Living Life to it's Fullest: Embracing the Differently Abled
Published 2010/07/12 - (10 years ago). Last updated 2013/06/15 - (7 years ago).
Author: Marina Chernyak
Outline: Disability can be defined as a condition that can impair limit or place restrictions on the ability to function.
Main DigestFor most, activities of daily living, such as reading the newspaper, sending an email, shopping for groceries and driving are somewhat second nature.
We do not really need to think much about how to get these things done or what steps to take to accomplish them. However, for some, these tasks actually can be difficult. Estimates say that about 650 million people live with a form of disability. It can even be classifies as the world's largest minority group.
Disability can be summarily defined as a condition that can impair, limit or place restrictions on an individual's ability to function in the world he or she lives in. It can affect different aspects of ones life, although the degree of limitation impairment or restriction in causes may vary. These areas include:
a) Physical handicaps or disabilities, such as hearing impairments, blindness, as well as paralysis and inability to move or control the body. These limitations may make navigating in everyday situations more difficult for them.
b) Cognitive disabilities including dementia, mental retardation, learning disabilities and brain injuries. Individuals with cognitive handicaps may take more time to learn things or need special attention or supervision to cope with the demands of everyday life.
c) Psychological and Socio-emotional problems or conditions such as anxiety, depression and other mental conditions. These may limit one from functioning effectively in situations that may appear simple and of common sense to most of us.
The number of individuals with disabling conditions continue to rise, as statistics show. Some reasons for the increase of these conditions include lifestyle illnesses such as hypertension and diabetes, the emergence and increased awareness of other health conditions such as HIV/AIDS, Autism and Attention Deficit Hyperactivity Disorder, the stressful demands of everyday life, armed conflict and violence, and the advancement of modern technology which increase the life span and allow those with conditions that were previously fatal or "hopeless" to now survive, such as infants born extremely prematurely.
While the government, particularly in many first world nations like America, make provisions and support people with disabilities, there are many things we can also do to help embrace the differently-abled around us.
For one, while many companies employ individuals with special needs, we can help make their adjustment easier by being kinder and more patient with them. Remember the movie I am Sam starring Sean Penn? That is an example of embracing the differently abled. Understandably, there are limitations to their capabilities, and for us who may be rushing through life, it can be difficult to always make adjustments but we all can try, right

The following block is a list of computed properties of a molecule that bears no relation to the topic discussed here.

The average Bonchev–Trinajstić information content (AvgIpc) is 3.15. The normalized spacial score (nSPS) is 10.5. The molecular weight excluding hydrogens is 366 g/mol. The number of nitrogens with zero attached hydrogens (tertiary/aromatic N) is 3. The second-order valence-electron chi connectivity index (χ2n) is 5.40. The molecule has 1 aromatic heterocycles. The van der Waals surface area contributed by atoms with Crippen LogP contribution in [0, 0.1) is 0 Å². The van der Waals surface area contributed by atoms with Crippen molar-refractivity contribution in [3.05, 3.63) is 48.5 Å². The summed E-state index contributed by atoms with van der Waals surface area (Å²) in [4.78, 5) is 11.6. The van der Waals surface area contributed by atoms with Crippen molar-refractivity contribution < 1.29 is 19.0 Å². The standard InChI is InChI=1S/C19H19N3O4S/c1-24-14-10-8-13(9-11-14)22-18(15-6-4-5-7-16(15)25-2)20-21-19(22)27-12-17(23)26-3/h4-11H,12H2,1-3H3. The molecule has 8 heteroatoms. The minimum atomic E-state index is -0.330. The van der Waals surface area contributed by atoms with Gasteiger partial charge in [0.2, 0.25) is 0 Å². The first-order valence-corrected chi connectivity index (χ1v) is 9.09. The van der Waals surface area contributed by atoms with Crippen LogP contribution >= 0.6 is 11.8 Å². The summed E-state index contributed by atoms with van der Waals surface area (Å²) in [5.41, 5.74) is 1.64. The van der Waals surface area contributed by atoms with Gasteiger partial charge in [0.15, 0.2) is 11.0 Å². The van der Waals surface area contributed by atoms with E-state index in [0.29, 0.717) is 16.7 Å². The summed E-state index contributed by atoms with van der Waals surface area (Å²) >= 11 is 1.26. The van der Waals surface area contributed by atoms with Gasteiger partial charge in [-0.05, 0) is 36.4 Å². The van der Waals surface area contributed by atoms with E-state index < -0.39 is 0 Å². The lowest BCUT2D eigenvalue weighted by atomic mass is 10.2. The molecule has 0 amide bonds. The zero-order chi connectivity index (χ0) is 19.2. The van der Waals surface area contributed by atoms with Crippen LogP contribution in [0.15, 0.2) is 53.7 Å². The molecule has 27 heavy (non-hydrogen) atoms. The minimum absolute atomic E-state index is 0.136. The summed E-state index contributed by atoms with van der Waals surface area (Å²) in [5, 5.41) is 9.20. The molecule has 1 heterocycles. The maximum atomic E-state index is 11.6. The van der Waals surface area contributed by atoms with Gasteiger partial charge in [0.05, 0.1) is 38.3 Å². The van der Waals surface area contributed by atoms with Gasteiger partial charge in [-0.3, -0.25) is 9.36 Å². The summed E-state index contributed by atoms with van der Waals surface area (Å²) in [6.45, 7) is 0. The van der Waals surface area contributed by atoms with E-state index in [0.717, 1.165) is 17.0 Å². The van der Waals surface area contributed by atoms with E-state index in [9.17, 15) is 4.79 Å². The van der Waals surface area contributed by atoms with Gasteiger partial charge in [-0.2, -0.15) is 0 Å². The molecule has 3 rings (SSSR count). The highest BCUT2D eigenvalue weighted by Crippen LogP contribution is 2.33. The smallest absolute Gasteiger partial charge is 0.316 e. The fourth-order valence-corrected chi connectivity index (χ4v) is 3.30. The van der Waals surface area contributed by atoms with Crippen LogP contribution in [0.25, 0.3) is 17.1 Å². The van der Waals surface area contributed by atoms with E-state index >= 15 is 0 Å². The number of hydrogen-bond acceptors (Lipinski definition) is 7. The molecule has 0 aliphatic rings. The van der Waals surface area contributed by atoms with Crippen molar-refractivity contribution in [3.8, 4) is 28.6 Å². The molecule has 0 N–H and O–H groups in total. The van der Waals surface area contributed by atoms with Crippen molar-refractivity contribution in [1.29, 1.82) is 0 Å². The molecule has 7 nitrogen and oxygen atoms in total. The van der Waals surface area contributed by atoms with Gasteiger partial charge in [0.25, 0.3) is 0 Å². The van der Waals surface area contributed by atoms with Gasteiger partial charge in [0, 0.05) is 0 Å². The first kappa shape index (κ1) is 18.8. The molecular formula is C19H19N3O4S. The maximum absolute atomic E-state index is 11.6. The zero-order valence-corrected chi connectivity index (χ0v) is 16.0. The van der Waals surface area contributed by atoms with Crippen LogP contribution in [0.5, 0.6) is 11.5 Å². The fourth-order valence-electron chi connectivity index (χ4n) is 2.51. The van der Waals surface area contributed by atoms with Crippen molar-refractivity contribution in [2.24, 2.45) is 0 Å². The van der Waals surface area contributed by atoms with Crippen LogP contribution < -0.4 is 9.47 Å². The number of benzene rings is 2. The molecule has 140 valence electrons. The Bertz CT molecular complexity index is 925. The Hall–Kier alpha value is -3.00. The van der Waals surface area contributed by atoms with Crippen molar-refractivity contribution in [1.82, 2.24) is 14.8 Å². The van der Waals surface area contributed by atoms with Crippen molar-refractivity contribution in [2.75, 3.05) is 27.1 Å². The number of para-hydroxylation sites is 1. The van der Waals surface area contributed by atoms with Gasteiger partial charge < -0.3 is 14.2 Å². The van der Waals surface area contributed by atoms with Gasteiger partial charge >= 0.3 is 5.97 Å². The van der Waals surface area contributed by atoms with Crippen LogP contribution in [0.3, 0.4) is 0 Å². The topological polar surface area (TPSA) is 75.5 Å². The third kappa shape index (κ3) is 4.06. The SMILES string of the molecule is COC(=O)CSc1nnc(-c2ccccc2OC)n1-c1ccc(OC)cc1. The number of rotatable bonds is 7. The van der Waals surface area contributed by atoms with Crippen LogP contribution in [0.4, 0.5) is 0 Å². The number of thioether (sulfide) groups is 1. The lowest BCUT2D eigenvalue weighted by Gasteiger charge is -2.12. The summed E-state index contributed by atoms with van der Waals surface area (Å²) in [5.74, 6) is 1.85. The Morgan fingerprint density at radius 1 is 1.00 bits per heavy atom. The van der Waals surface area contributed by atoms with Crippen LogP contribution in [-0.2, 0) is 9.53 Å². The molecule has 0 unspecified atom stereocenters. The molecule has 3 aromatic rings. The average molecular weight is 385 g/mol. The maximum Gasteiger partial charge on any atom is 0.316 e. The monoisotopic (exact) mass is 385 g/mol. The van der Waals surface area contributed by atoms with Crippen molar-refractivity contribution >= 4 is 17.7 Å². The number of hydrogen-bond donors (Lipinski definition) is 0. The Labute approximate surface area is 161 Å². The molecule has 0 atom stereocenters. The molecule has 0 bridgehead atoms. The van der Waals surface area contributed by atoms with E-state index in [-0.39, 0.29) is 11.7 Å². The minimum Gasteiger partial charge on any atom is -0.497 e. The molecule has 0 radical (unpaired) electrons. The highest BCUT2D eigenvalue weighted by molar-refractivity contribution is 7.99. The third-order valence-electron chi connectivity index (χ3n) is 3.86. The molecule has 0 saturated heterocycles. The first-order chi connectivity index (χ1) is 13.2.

Secondly, we need to recognize and appreciate everyone's individual differences, whether they have disabilities or not. Remember that not everyone understands things or thinks in the same manner. An example of this can be seen in an episode of Grey's Anatomy where Doctors Hunt and Altman, both army based doctors before settling in Seattle, were unable to effectively communicate to their surgical team what they were talking about because they were using a language that could not be understand by the typical person. In everyday life, we fall into this trap often. Keeping in mind that others may not understand you can help limit this from happening.
In the workplace, or for younger ones in the classroom setting, making adjustments to maximize their strengths and minimize their weaknesses or handicap can make them not only cope with things around them, but to even excel. For example, forcing an individual to read from a text when they struggle with dyslexia will only further impede their ability to learn. However, providing them with audio books or having someone read the passages to them may prove their learning potentials.
Most importantly, however, one way we can embrace the differently abled is to not make them feel that they are to be pitied or cannot do things for themselves. For example, people who are diagnosed with life-threatening illnesses such as cancer often say that once people find out they are ill, they are treated differently. Yes, they may need allowances from time to time, but this does not mean they like being treated like an invalid. Giving them opportunities to still attend to themselves and participate in a relatively normal life will allow them to become empowered and valued citizens of our nation.
About Author - Marina Chernyak is co-owner of 1001 Shops LLC and manages her walking canes store 1001WalkingCanes.com
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